No matter what the actual cause of your heel pain is, one thing is sure: you want this problem fixed! And the good news is that (when treated early) most heel pain conditions can be easily addressed with conservative treatment methods.

If heel pain is keeping you from doing the things you love, try these steps:

  • Wear appropriate shoes. Shoes with adequate arch and heel support will provide your feet the comfort and protection they need.
  • Consider custom orthotics. These devices are extremely versatile and will provide the exact comfort and support that even appropriate footwear may not be able to provide.
  • Warm up before starting activities.Take 5-10 minutes to warm up by lightly jogging or briskly walking.
  • Stretch daily, as well as before and after activities. Take the time to thoroughly stretch after warming up.
  • Ease into physical activity. Gradually progress with regard to your frequency and duration of activity.
  • Never push through the pain. Instead, stop what you are doing and avoid high-impact activities until the pain goes away completely.
  • Apply ice to the area in pain. Since it’s a more difficult place to reach, you can use a frozen water bottle.
  • Massage the area in pain.You can use a tennis ball, a foam roller, or get a friend or partner to help.
  • Take over-the-counter medication. Basic anti-inflammatory and pain medication can help reduce swelling and discomfort.
  • Give your feet time to rest.Avoid all high-impact activities until your heel pain subsides completely.

Though we certainly hope that, armed with these tips, you can steer clear from heel pain, we also understand that foot problems can still happen despite taking all preventative measures available. And, if that is the case for you, then it’s time to come visit our office.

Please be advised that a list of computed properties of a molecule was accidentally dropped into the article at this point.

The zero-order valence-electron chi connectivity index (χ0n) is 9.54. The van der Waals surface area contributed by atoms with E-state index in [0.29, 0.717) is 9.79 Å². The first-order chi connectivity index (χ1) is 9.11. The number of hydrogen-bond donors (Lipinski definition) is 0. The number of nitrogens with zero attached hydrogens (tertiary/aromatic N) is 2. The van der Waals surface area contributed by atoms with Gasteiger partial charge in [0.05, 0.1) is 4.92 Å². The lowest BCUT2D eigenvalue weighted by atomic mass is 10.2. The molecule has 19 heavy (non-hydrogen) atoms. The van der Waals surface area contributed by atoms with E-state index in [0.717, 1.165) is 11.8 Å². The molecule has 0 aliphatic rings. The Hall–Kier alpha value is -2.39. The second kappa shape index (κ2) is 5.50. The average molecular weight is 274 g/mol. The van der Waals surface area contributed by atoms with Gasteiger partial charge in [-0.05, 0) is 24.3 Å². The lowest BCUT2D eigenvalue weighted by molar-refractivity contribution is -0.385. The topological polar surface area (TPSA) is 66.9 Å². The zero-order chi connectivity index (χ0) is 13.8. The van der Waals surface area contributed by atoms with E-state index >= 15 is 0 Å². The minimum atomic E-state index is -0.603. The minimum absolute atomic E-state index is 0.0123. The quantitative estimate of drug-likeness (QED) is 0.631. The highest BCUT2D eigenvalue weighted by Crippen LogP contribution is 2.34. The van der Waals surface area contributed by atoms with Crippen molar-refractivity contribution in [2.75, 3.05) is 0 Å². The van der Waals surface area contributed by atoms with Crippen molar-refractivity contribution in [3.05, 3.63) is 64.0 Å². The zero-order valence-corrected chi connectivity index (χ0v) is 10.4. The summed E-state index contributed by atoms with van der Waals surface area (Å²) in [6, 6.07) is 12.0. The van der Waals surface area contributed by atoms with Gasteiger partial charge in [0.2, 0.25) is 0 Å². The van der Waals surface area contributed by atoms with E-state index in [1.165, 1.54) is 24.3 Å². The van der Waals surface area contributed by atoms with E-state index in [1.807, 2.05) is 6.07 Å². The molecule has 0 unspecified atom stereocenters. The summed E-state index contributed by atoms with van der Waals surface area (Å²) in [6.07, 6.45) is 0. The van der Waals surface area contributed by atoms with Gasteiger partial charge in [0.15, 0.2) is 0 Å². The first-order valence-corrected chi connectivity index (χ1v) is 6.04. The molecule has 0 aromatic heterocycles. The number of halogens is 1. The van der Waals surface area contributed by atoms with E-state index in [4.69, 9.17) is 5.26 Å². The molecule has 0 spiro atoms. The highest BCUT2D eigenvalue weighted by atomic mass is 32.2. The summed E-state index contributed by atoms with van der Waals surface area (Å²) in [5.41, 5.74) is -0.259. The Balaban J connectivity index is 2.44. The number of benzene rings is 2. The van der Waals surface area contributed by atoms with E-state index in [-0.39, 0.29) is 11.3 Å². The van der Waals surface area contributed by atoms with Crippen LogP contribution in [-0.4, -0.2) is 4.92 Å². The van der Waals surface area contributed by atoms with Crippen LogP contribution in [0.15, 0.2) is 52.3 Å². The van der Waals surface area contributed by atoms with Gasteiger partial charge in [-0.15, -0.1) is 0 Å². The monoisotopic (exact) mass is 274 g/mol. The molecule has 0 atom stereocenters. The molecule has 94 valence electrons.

When to See a Podiatrist?

Though ice and rest can be helpful to some extent, a prompt visit to a foot and ankle specialist will ensure that you avoid any further damage to your foot. Some good indicators that you should seek medical advice and treatment include:

  • Persistent or extreme swelling.
  • Bruising at the site of an injury.
  • Inability to bend foot downward.
  • Persistent or extreme pain.
  • Inability to raise toes.
  • Difficulty walking.

The truth is that many of us tend to delay medical treatment in fear of what we may find. Maybe you are hesitant to know the diagnosis or perhaps you are afraid of the treatments needed to solve the problem. Either way, putting off appropriate care will most likely result in more serious injuries in the future – and these may require even more extensive care and treatments, including surgery.

We Can Relieve Your Heel Pain at Heartland Foot & Ankle Associates

So, are you ready to get rid of your heel pain for good? Then give our Bloomington, IL office a call today at (309) 661-9975 to schedule your appointment, or simply fill out our handy request form online to have one of our trained staff members reach out to you.